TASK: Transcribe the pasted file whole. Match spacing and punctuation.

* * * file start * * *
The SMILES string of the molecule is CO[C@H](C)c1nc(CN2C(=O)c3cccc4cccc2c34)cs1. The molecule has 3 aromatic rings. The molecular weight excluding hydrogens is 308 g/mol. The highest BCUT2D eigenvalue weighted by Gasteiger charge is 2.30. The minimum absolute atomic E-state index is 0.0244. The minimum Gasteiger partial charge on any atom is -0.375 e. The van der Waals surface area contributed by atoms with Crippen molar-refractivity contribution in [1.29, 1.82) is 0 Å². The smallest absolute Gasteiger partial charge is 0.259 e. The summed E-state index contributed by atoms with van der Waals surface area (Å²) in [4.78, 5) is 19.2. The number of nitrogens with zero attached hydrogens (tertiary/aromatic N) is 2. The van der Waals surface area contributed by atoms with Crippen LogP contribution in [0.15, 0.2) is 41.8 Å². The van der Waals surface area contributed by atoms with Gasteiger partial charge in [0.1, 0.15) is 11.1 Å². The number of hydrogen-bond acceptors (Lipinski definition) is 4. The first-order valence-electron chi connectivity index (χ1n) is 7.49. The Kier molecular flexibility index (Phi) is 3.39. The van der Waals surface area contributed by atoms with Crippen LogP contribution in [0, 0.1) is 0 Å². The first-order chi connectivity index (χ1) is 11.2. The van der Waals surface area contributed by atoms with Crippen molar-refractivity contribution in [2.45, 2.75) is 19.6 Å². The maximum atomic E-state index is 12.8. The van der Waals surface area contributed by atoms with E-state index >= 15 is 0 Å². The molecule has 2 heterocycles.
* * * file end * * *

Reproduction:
The SMILES string of the molecule is CO[C@H](C)c1nc(CN2C(=O)c3cccc4cccc2c34)cs1. The molecule has 3 aromatic rings. The molecular weight excluding hydrogens is 308 g/mol. The highest BCUT2D eigenvalue weighted by Gasteiger charge is 2.30. The minimum absolute atomic E-state index is 0.0244. The minimum Gasteiger partial charge on any atom is -0.375 e. The van der Waals surface area contributed by atoms with Crippen molar-refractivity contribution in [1.29, 1.82) is 0 Å². The smallest absolute Gasteiger partial charge is 0.259 e. The summed E-state index contributed by atoms with van der Waals surface area (Å²) in [4.78, 5) is 19.2. The number of nitrogens with zero attached hydrogens (tertiary/aromatic N) is 2. The van der Waals surface area contributed by atoms with Crippen LogP contribution in [0.15, 0.2) is 41.8 Å². The van der Waals surface area contributed by atoms with Gasteiger partial charge in [0.1, 0.15) is 11.1 Å². The number of hydrogen-bond acceptors (Lipinski definition) is 4. The first-order valence-electron chi connectivity index (χ1n) is 7.49. The Kier molecular flexibility index (Phi) is 3.39. The van der Waals surface area contributed by atoms with Crippen LogP contribution in [0, 0.1) is 0 Å². The first-order chi connectivity index (χ1) is 11.2. The van der Waals surface area contributed by atoms with Crippen molar-refractivity contribution in [2.45, 2.75) is 19.6 Å². The maximum atomic E-state index is 12.8. The van der Waals surface area contributed by atoms with E-state index >= 15 is 0 Å². The molecule has 2 heterocycles.